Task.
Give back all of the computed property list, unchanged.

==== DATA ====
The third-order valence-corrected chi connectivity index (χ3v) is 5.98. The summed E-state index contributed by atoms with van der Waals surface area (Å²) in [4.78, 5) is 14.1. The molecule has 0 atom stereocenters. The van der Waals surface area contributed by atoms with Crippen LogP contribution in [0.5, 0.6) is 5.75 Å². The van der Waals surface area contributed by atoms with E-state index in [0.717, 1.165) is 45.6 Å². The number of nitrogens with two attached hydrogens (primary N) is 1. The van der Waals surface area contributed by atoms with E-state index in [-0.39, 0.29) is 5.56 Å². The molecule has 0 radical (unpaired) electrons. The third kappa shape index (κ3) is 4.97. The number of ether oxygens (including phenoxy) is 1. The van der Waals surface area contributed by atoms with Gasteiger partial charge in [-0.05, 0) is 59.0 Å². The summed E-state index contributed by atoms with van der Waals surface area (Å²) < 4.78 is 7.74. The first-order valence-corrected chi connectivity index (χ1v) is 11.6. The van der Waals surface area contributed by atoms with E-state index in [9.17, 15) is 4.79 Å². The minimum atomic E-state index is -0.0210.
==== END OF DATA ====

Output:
The third-order valence-corrected chi connectivity index (χ3v) is 5.98. The summed E-state index contributed by atoms with van der Waals surface area (Å²) in [4.78, 5) is 14.1. The molecule has 0 atom stereocenters. The van der Waals surface area contributed by atoms with Crippen LogP contribution in [0.5, 0.6) is 5.75 Å². The van der Waals surface area contributed by atoms with E-state index in [0.717, 1.165) is 45.6 Å². The number of nitrogens with two attached hydrogens (primary N) is 1. The van der Waals surface area contributed by atoms with E-state index in [-0.39, 0.29) is 5.56 Å². The molecule has 0 radical (unpaired) electrons. The third kappa shape index (κ3) is 4.97. The number of ether oxygens (including phenoxy) is 1. The van der Waals surface area contributed by atoms with Gasteiger partial charge in [-0.05, 0) is 59.0 Å². The summed E-state index contributed by atoms with van der Waals surface area (Å²) < 4.78 is 7.74. The first-order valence-corrected chi connectivity index (χ1v) is 11.6. The van der Waals surface area contributed by atoms with E-state index in [9.17, 15) is 4.79 Å². The minimum atomic E-state index is -0.0210.